MSU CARES logo

Home and Family index

MSUcares
home page



Block Play Teaches Children Many Skills

by Micky Smith

Do you remember playing with building blocks when you were a child? The first blocks I remember were the wooden “ABC” variety. I can still see the bright letters and pictures that were carved onto those blocks.

Blocks are not only versatile toys, they are wonderful educational tools, also. The variety of blocks available today is tremendous, ranging from wooden unit blocks to soft, squeezable blocks for infants.

Most early childhood classrooms have a set of unit blocks, sturdy wooden blocks that come in many sizes, each based on a multiple of the basic unit block. Unit blocks teach children math concepts such as adding, subtracting, multiplying and dividing.

To encourage imaginative play, provide simple accessories children can use with blocks. For example, sticks propped up in balls of play dough or modeling clay can become “trees.” Dollhouse people and toy cars, trucks and airplanes can be added to transform the blocks into a playhouse and community.

Provide a convenient container for storing blocks and a storage area that children can easily reach. Don’t forget to teach children to pick up blocks after play. Picking up after play develops organization and self-help skills, as well as independence.

Homemade blocks offer children a lesson in recycling and creativity. Karen Stephens, an Illinois State University child development instructor, gives the following suggestions for making homemade blocks:

*Sponge blocks—Collect an assortment of different size and color new sponges. These are good for even very young toddlers to stack. (Avoid sponges that already have soap in them.)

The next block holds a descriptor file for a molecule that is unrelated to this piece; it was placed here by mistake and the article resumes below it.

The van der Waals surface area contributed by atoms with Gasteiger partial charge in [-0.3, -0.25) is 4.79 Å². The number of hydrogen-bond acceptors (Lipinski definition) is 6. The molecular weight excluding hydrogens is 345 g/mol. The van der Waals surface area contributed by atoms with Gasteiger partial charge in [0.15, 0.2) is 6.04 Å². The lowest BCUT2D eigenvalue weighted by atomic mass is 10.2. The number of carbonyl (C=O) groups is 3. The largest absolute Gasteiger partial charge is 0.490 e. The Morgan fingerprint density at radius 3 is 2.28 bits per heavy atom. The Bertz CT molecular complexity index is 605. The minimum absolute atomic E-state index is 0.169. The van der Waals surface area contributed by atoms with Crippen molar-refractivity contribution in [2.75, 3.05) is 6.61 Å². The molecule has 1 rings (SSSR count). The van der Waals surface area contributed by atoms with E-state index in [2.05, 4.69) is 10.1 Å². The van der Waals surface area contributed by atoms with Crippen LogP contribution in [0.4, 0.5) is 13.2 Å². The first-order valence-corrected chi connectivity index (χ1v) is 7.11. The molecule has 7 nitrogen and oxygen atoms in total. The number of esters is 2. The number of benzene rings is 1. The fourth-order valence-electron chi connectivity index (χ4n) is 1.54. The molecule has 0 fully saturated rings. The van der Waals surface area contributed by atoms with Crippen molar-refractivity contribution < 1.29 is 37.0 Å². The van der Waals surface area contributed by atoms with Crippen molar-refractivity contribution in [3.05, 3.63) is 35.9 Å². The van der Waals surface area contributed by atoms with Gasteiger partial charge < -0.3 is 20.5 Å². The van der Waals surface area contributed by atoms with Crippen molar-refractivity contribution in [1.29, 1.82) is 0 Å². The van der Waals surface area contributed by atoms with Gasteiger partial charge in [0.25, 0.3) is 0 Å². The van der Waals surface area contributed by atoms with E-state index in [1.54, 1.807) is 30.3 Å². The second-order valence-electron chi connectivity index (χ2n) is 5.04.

*Shoebox, oatmeal boxes and empty detergent boxes—Tape the lids closed on clean, empty boxes. Don’t cover the print on the boxes. Seeing the words on detergent or food boxes helps children begin to understand letters and their relationship to words.

*Big blocks—Shipping boxes and appliance boxes offer opportunities for large scale building, especially outdoors.

*Milk or juice carton blocks—Thoroughly clean and dry, stuff with newspaper and tape flat to close.

*Paper bag blocks—Fill paper bags with newspaper, fold opening to close and tape shut. Shape sides as flat as possible for easier stacking.

*Styrofoam blocks—Use the foam shapes that come with shipping materials for block play.

Other activities for encouraging creativity in block play include:

*How Tall? Children stack blocks as tall as they are. How many blocks does it take?

*Name It—Have children spell their names using blocks. Stretch it across the whole room.

*Stuffed Animal Houses—Have children build block homes to fit different-sized stuffed animals.

*Making Patterns: Provide blocks of different shapes or colors. Create a pattern for children to repeat. Example: Square, rectangle, square, rectangle, etc.

*I Spy A Block—Place a variety of blocks in the middle of the floor. Encourage children’s observation skills by describing blocks for them to find. Example: “I spy a triangle block. Where is it?”

For Release: Week of 08/29/04

A black line that separates the body text from footer information